This is a question that’s often asked by family members of public notaries. If someone is related to a public notary, they may request their services as a discounted price. After all, it’s not uncommon for family members to provide professional services at a reduced price or even free. But notarizing documents for family members is a touchy subject, and you might want to think twice before engaging yourself in such activity.
Why Public Notaries Shouldn’t Notarize For Family Members
The problem that arises when a public notary notarizes a document for a family member is the possibility of direct financial or otherwise beneficial interest. If a public notary notarizes a property deed for his or her parents, for instance, they have a financial interest in the action by default. The same holds true when notarizing wills for family members.
Of course, these are just a few examples of how a public notary could develop a financial interest from performing notarial services for a family member.
Legality of Notarizing For Family Members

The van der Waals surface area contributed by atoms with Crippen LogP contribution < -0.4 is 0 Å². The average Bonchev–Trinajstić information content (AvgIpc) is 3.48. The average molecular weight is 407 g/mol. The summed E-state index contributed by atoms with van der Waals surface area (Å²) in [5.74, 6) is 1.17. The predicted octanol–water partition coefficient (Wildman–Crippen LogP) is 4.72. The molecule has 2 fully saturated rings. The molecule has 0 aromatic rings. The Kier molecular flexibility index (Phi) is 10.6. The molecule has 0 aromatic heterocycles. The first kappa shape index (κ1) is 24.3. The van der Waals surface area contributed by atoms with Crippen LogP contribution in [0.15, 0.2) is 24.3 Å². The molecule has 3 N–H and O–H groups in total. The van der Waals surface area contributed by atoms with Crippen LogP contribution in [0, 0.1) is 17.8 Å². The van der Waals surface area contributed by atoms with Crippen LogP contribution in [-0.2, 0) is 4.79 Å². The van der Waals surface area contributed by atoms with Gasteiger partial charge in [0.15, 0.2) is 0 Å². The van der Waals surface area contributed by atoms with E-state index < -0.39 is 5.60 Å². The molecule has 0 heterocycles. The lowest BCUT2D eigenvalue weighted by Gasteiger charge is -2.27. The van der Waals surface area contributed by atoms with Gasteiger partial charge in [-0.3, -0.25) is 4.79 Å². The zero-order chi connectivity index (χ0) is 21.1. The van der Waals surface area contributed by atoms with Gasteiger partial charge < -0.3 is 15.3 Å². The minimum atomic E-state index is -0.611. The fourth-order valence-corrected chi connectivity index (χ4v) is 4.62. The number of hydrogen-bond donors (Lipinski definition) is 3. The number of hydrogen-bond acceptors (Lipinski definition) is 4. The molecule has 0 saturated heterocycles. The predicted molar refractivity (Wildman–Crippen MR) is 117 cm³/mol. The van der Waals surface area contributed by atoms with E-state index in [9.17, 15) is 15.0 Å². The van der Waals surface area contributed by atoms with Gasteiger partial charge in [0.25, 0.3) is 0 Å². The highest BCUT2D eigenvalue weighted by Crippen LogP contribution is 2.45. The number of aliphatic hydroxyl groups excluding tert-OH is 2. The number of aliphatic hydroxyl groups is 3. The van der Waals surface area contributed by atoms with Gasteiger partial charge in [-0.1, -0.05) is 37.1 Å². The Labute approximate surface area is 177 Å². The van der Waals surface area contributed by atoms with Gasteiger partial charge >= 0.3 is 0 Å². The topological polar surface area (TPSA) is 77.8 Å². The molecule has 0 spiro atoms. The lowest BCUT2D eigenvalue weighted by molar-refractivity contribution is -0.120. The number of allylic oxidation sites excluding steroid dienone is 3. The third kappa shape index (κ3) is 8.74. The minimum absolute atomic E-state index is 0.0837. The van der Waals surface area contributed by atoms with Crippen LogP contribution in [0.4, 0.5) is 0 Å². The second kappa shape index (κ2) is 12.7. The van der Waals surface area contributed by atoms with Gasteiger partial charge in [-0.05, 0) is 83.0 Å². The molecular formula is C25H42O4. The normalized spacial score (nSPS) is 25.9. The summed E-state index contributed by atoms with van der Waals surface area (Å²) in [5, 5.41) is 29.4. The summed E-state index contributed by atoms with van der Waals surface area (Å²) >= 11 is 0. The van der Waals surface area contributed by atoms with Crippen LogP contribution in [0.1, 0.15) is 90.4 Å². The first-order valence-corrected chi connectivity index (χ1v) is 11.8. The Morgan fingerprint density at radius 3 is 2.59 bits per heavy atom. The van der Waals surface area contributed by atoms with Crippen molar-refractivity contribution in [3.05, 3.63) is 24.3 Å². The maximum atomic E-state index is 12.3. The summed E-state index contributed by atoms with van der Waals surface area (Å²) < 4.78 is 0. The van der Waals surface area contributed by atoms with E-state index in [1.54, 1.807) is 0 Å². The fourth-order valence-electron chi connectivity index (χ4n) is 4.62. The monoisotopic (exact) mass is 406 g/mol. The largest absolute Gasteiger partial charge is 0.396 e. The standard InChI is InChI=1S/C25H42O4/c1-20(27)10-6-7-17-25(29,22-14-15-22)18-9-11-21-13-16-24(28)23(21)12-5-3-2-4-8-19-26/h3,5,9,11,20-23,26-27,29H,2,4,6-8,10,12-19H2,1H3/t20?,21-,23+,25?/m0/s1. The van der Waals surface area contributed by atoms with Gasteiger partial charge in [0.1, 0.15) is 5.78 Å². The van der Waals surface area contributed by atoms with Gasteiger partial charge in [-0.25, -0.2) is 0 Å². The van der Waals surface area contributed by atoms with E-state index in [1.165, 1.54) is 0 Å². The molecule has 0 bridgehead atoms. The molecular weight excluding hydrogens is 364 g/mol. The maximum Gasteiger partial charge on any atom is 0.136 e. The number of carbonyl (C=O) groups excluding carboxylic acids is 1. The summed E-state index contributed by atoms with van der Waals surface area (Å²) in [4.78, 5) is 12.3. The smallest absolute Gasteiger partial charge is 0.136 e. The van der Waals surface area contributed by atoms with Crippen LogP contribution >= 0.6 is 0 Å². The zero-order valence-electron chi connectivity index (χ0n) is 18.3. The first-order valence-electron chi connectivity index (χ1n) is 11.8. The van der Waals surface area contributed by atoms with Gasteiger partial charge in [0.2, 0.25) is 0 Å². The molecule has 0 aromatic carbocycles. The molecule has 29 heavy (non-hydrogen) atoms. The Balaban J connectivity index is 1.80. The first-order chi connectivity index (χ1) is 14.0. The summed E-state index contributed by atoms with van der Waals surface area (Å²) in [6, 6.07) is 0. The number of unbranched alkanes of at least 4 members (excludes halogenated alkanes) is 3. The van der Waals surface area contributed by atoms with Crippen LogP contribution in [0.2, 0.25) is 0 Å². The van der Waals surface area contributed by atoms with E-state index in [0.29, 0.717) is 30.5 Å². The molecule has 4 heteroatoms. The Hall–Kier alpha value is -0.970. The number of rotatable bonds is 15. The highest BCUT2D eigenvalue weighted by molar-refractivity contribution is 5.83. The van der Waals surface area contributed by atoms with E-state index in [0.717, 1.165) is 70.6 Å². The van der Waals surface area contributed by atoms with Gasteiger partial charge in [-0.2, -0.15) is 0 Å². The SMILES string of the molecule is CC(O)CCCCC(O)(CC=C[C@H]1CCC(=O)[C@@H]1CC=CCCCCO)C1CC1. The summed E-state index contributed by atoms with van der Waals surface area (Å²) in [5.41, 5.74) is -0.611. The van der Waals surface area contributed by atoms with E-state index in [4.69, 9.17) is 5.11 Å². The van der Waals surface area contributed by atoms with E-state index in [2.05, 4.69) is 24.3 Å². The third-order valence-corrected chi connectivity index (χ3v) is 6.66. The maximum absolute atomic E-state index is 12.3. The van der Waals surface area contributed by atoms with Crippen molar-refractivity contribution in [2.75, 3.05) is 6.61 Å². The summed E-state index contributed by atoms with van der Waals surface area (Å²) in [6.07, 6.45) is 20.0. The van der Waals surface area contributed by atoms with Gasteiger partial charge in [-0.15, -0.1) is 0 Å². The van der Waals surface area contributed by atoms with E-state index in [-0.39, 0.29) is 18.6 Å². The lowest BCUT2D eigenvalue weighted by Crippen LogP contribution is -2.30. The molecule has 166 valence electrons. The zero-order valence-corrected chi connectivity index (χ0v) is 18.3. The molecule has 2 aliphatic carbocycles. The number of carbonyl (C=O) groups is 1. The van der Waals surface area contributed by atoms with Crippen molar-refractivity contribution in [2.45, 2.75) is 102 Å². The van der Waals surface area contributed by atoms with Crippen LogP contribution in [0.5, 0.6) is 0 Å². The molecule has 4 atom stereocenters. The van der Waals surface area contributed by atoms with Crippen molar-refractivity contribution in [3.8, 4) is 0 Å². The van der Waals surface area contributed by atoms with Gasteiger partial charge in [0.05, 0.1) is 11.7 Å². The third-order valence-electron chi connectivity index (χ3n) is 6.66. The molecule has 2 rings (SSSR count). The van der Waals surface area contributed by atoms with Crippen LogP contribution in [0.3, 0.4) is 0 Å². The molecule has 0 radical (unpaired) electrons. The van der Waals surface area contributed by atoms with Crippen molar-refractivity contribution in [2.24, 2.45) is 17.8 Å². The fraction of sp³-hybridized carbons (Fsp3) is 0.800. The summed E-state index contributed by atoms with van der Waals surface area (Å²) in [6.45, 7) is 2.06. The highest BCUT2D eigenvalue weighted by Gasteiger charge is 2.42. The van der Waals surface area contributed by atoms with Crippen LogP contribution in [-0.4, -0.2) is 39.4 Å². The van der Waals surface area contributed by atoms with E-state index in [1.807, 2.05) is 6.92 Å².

Now let’s talk about the legality of notarizing documents for family members. Here in the U.S., public notaries are appointed by a state official, such as the governor, lieutenant governor or state secretary; therefore, laws governing what’s allowed and what’s not vary from state to state.
In California, public notaries are NOT prohibited from notarizing for relatives unless it provides a direct financial or beneficial interest. Direct beneficial interest may include notarizing a financial document of which the public notary is named, or performing any notarial service of which the public notary is named as a beneficiary.
“In California, A notary public is not prohibited from notarizing for relatives or others, unless doing so would provide a direct financial or beneficial interest to the notary public. With California’s community property law, care should be exercised if notarizing for a spouse or a domestic partner. A notary public would have a direct financial or beneficial interest to a transaction in the following situations: (Government Code section 8224)”
Florida, on the other hand, prohibits public notaries from performing notarial services to immediate family members (sons, daughters, brothers, sisters, etc.).
“A notary public may not notarize a signature on a document if the person whose signature is to be notarized is the spouse, son, daughter, mother, or father of the notary public.”
Before allowing a family member to notarize a document, check your state laws to ensure it’s legal.